Good health at the start of migration, lower rates of smoking and strong social networks are some of the reasons researchers believe Latinos have an edge over their white counterparts in the United States.

But current health trends suggest the gap between U.S. Latinos and whites may soon be shrinking, according to Princeton University research, which points to higher obesity rates, higher incidence of diabetes, and significant disability issues as potential downfalls for Latinos. While Latinos still smoke less than whites in the United States, this may not be enough to counteract the other negative health trends.

Study author Noreen Goldman, the Hughes-Rogers Professor of Demography and Public Affairs, recently answered questions about her research. Her findings were published in Research on Aging, an academic journal.  Read More

Q&A: Brazil’s president was impeached. Now what?

Brazil’s Senate voted last week to impeach President Dilma Rousseff, a move that suspends the president for 180 days. Rousseff, who is accused of using public bank money to cover budget gaps, now faces an impeachment trial. The suspended president is calling the situation a “coup d’etat” and maintains she didn’t act criminally regarding budgetary affairs.

The impeachment raises significant questions for Brazil’s economic and political future. John Londregan, professor of politics and international affairs, answered questions about these issues and how they will affect Brazil going forward.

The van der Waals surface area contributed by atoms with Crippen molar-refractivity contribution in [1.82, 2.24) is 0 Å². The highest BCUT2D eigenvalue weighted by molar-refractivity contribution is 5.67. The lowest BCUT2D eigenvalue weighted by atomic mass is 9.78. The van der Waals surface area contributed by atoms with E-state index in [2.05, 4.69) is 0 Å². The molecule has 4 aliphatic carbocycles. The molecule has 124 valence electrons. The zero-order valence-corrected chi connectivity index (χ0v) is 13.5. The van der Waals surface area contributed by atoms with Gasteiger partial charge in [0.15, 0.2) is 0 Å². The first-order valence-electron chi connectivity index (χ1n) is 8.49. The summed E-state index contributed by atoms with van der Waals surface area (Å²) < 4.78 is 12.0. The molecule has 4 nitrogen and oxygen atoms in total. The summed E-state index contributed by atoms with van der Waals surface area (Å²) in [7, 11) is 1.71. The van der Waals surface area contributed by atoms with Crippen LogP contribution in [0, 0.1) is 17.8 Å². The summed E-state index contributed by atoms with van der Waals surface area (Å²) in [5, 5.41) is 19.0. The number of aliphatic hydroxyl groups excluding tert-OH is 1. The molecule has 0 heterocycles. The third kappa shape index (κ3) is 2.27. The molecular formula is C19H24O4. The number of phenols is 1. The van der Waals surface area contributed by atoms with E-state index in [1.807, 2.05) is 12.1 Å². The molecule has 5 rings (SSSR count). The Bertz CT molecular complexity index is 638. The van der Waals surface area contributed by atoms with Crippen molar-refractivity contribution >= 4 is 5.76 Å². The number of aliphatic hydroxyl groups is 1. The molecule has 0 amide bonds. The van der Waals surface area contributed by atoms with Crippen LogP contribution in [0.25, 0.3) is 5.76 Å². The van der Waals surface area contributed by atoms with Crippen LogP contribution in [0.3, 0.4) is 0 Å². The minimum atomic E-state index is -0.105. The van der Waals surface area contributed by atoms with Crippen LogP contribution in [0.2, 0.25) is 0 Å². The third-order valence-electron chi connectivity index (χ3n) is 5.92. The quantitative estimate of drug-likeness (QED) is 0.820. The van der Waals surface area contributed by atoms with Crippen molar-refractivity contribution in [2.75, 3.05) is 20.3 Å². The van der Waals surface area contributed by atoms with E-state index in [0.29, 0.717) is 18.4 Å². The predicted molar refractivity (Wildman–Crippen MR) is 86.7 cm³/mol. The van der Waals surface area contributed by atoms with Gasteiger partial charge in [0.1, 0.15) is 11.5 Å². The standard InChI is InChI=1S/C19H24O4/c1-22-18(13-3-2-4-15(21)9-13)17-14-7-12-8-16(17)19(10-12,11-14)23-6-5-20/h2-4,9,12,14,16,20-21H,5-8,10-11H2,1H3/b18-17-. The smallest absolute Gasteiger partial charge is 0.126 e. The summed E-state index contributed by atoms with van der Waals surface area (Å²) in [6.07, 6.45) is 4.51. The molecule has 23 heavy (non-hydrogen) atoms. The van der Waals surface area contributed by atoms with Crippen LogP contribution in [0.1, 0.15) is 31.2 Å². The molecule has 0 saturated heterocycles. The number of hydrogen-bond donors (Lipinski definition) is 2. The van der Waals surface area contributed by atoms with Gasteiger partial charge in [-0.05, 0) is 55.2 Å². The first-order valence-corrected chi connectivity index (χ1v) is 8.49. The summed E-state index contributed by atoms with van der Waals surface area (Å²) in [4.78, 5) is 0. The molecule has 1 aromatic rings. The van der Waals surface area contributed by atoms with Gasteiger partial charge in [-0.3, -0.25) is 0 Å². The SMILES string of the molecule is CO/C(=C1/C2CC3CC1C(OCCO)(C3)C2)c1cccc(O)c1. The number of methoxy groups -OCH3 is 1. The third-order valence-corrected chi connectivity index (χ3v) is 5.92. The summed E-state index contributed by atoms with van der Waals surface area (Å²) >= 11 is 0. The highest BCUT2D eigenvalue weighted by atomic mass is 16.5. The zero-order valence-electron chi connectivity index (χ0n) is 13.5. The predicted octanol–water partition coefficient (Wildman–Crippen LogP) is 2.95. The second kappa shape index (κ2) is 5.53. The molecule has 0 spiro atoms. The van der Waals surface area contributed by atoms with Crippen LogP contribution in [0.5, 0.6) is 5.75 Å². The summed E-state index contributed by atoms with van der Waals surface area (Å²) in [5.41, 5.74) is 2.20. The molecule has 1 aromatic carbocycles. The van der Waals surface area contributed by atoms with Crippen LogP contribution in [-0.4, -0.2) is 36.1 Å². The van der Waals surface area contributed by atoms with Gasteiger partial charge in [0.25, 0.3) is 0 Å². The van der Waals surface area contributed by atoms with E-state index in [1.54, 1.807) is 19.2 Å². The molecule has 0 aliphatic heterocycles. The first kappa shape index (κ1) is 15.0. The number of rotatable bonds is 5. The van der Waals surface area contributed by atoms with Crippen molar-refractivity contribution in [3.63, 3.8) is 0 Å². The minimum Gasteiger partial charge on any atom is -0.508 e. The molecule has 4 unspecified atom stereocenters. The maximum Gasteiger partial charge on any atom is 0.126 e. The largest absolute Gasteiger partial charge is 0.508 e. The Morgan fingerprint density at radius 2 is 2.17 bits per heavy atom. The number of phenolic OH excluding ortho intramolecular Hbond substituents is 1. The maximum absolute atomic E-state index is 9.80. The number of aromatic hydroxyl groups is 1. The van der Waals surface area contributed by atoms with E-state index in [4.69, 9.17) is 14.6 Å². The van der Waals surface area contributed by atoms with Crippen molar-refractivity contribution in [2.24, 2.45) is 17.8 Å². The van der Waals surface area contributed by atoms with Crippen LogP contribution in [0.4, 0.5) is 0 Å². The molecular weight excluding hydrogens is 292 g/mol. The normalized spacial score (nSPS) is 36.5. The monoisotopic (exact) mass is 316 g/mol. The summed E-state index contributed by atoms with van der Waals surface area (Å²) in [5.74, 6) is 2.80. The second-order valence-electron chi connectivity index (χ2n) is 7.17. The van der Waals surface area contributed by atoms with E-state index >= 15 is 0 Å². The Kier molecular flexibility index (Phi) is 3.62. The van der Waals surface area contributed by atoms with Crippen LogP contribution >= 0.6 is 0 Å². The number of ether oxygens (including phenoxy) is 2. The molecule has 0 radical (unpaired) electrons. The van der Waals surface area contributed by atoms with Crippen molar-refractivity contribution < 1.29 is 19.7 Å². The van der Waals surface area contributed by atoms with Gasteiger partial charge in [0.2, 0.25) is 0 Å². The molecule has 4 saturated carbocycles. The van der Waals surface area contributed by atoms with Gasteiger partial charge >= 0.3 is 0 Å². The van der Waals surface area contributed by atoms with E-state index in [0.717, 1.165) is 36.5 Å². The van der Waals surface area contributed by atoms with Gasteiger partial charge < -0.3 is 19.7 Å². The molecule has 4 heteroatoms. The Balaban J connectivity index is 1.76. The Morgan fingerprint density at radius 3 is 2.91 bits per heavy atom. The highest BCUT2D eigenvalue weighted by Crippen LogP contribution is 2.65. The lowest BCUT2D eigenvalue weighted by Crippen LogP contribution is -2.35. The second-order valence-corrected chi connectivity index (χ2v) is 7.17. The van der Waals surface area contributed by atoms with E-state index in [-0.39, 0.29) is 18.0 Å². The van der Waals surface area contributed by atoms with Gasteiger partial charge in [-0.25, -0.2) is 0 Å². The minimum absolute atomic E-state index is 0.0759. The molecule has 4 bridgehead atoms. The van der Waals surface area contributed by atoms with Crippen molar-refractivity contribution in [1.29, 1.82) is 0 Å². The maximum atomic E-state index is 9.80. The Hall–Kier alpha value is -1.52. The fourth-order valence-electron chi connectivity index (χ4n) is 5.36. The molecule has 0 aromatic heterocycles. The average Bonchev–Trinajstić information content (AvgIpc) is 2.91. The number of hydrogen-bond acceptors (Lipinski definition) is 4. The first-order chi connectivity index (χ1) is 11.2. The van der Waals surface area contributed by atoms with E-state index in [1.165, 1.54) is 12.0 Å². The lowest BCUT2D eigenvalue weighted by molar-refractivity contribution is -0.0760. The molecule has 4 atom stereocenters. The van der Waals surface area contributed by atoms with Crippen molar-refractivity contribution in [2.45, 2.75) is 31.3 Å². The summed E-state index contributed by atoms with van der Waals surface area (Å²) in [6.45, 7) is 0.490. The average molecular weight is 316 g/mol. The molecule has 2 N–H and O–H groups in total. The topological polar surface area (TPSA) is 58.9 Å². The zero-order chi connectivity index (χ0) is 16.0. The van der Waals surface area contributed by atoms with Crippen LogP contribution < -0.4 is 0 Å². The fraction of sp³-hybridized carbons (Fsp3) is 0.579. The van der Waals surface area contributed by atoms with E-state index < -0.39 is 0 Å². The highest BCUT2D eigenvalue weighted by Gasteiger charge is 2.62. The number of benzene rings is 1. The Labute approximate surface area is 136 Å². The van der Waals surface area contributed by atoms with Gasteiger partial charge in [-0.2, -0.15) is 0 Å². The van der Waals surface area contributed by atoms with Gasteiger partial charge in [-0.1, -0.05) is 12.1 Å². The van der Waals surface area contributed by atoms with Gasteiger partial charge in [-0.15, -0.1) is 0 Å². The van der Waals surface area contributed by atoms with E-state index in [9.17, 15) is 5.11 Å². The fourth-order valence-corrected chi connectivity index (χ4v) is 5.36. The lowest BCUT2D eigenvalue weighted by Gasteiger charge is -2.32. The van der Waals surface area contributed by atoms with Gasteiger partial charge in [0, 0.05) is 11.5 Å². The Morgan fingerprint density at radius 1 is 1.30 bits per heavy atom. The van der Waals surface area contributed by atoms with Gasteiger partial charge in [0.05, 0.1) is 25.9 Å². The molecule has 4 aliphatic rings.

Londregan, a faculty associate at the Center for the Study of Democratic Politics, is a specialist in the development and application of statistical methods in political science. He also studies politics in South America, with a particular focus on Chilean legislative and electoral politics. Read more

Senior thesis: Exploring the emergence of Cuban consumerism

Senior Thesis Dennisse Calles

Dennisse Calle found the topic for her senior thesis along a Havana street, in the back of a stall that sells pirated movies and music.

Cubans pay the equivalent of a few dollars, insert a flash drive into the computer at the back of the stall, and get access to El Paquete — a weekly, one terabyte compilation of popular TV shows, movies, music, computer and phone apps, and advertisements that serves as an offline Netflix, YouTube, Craigslist and more in a country where Internet access is slow and expensive. Read more

Price explores Cuban literature and culture in ‘Planet/Cuba’

Rachel PriceRachel Price, an associate professor of Spanish and Portuguese who is also affiliated with the Program in Media and Modernity, joined Princeton in 2009. Her scholarship focuses on Latin American, Caribbean and particularly Cuban literature and culture; media; poetics; empire; and ecocriticism. Her essays have explored a range of topics including digital media, slavery, poetics and visual art. This semester she is teaching an undergraduate course, “El Género Negro: Crime Fiction,” in Spanish, and a graduate course, “Narrative Prose in Latin America — Finance and Form.”

In her new book, “Planet/Cuba” (2015, Verso Books), Price addresses contemporary literature as well as conceptual, digital and visual art from Cuba that engages questions of environmental crisis, new media and new forms of labor and leisure.  Read more